Thursday, April 19, 2012


Yorikiri, or the "frontal force out," is another one of sumo's common winning techniques. In this move, the wrestlers are in very close contact, using full bodily force to drive the other one out of the ring. The attacker successfully pushes the other out while maintaining a grip on his opponent's mawashi (loincloth) at all times. 

For more information on the various winning sumo techniques, check out the Japanese Sumo Association's list here.


Tsukidashi, or the "frontal thrust out," is one of the more common winning techniques in sumo. The attacker forces his opponent backwards and out of the ring using a continuous arm thrusting motion. It is similar to the previously mentioned oshidashi ("frontal push out") except the attacker doesn't have to keep his hand on his opponent's body at all times.

For more information on the various winning sumo techniques, check out the Japanese Sumo Association's list here.


Oshidashi, or the "frontal push out," is one of the most common winning techniques in sumo. While keeping his hands on his opponent at all times, the attacker pushes him out of the ring without gripping the mawashi (loincloth).

For more information on the various winning sumo techniques, check out the Japanese Sumo Association's list here.

Sunday, April 8, 2012

I'm currently reading the book, sumo no himitsu (The Secrets of Sumo) by Nitta Ichiro and published by Asahi Press in 2010. You can find details for this book here. It's been a really useful introduction to the world of sumo, giving a concise explanation of the ranking system, history, and basic techniques used by wrestlers. This makes a useful tool for Japanese language learners out there who want to learn a bit about sumo wrestling. I found the illustrations very entertaining and I used them as the basis for some of my own sumo drawings, like the one I posted below.

As my reading ability increases, I'd like to read more books about sumo in Japanese and make them the basis for the information I post in this blog. It would be nice to document all the books I read here, English or Japanese, so that fellow sumo fans could get some idea of what reading material is out there. When I finish this book, I plan on buying the memoir written by the current yokozuna, Hakuho Sho. I read the first three pages of it and found it really interesting. He talked about how he first came to learn about sumo and the memory of his first visit to Japan from his home country of Mongolia. I can't wait to read it!

Saturday, April 7, 2012

Shiko is the sumo wrestler's ceremonial leg raising and stomping. In the first figure, the rikishi plants his feet on the ground in a squatting position. As in figures two and three, he then proceeds to raise his left leg straight up and keep this position for a few seconds before planting it firmly back in the original position, shown in figure four. Then, as in figures five and six, he raises his right leg in the same way he did his left. Finally, he returns to the original squatting pose shown in both one and four. Shiko is meant to demonstrate a rikishi's balance as well as flexibility and it requires a lot of training. Rikishi who compete in the six championship tournaments in Japan are said to perform shiko 200 to 300 times in a day.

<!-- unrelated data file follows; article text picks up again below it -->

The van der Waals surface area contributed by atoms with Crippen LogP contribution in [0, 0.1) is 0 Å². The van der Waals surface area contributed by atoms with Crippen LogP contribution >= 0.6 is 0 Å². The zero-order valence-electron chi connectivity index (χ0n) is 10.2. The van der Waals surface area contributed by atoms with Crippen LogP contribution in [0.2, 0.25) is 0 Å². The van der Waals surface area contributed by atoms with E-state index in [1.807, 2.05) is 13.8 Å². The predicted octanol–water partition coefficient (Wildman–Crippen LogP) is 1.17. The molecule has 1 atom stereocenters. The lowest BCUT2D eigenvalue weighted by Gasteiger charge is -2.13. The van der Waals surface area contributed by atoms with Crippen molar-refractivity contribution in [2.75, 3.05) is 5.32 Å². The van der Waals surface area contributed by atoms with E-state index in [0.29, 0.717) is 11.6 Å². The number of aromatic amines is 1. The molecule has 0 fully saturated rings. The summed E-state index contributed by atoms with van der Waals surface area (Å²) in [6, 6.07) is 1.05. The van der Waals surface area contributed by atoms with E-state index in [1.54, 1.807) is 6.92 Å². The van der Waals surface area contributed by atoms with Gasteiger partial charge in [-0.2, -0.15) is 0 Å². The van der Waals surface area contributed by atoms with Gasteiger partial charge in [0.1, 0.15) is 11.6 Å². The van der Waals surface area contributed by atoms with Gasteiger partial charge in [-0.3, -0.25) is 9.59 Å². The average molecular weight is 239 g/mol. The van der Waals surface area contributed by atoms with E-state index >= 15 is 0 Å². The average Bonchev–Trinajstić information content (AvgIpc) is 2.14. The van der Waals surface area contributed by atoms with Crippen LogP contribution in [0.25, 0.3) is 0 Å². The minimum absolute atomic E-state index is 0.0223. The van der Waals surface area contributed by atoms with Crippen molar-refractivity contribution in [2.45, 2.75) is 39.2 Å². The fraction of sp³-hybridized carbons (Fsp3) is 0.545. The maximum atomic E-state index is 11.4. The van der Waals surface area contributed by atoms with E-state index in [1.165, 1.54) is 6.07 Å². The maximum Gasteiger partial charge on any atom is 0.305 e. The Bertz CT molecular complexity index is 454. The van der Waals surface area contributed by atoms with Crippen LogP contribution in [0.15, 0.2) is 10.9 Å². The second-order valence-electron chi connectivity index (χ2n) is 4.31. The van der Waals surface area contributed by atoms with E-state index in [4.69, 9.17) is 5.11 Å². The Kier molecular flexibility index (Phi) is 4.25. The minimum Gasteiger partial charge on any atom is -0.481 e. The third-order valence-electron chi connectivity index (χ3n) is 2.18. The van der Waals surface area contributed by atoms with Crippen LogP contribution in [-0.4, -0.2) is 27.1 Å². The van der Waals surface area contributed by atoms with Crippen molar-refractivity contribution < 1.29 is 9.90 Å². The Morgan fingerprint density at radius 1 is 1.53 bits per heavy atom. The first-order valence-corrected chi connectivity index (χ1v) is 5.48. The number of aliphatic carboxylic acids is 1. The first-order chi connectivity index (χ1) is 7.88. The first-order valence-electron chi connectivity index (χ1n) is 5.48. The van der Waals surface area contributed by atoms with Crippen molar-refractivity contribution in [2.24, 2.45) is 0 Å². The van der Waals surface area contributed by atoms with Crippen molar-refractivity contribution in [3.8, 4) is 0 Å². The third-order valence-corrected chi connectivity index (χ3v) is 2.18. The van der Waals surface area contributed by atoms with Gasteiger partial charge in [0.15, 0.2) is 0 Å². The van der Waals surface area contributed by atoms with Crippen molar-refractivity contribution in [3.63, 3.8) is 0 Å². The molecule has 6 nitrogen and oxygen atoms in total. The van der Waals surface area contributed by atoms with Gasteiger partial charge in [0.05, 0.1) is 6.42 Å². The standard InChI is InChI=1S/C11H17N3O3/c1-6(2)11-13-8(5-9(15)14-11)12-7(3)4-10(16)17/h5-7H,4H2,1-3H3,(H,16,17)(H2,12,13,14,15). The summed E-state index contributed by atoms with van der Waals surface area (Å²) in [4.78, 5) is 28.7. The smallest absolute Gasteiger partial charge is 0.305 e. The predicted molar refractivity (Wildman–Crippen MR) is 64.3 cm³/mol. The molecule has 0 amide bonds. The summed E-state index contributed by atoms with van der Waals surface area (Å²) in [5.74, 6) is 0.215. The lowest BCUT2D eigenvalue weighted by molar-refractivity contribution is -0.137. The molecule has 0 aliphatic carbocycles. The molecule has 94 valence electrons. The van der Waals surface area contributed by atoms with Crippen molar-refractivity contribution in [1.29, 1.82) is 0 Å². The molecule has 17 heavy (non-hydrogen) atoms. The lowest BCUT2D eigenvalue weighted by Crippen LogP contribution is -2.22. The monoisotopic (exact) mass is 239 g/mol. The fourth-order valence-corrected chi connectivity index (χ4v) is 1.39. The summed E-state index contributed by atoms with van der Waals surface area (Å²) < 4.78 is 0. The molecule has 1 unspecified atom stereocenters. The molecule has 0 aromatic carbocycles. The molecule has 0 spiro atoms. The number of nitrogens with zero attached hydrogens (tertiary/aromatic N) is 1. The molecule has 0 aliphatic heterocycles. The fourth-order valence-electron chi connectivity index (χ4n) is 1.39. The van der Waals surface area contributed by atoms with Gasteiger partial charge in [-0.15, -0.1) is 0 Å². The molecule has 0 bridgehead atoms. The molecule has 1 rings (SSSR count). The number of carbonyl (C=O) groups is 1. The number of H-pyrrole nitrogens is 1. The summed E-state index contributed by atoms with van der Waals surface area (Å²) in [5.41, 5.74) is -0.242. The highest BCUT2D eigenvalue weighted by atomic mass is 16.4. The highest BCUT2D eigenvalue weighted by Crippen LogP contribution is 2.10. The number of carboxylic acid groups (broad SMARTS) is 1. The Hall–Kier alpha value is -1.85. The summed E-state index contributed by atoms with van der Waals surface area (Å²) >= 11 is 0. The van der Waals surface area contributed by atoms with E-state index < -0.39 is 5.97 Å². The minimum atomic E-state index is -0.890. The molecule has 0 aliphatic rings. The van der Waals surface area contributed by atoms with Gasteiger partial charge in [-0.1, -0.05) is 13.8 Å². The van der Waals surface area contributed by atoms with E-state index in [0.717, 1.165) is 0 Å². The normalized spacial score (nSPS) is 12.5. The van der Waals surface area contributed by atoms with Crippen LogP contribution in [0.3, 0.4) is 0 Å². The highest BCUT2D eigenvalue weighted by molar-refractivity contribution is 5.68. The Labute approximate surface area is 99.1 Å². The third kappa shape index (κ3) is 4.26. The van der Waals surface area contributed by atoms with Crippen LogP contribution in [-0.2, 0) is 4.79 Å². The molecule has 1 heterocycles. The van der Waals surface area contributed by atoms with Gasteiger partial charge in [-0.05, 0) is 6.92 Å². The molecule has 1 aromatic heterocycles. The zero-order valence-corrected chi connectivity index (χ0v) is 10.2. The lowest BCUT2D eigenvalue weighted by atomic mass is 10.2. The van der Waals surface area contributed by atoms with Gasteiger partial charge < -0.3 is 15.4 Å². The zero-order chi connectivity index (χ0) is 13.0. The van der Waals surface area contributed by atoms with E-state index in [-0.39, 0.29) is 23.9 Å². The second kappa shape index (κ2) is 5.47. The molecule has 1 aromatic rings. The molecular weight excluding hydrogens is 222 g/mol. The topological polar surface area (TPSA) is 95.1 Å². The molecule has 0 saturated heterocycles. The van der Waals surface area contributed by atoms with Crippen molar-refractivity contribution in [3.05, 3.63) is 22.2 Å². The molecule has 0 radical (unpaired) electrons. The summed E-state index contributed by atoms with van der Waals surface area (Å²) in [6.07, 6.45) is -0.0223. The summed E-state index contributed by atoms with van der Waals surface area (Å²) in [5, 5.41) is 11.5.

Wednesday, April 4, 2012

an introduction

Anyone familiar with the term "sumo" can make a pretty concise summary of how it works. It might go something like, "the first fat man to push the other one off the ring wins." And yet, accurate as the statement may be, the explanation hardly does any justice to the reason why sumo and its athletes have found such a special place in the hearts of its fans, both Japanese and non-Japanese alike. It certainly doesn't encapsulate why I became drawn to watching two overweight men wrestle. But are words enough to effectively express what makes sumo so damn cool? If they are, I lack the skill to string the right ones together.

So this blog of note-taking and doodles will have to do. Its primary purpose is to document my neophyte's journey to better understanding sumo. Secondary purposes include trying to improve my steadily increasing proficiency in Japanese and to salvage a rapidly deteriorating English writing ability. It's pretty clear that my reasons for creating this blog are self-serving, but I would probably be a little more than pleased with myself if I also happened to educate, or at least entertain, someone with it. I figure that by sharing the bits and pieces of what I come to learn about sumo's history, culture and traditions, I'll manage to give you a sense of what makes the whole so beautiful.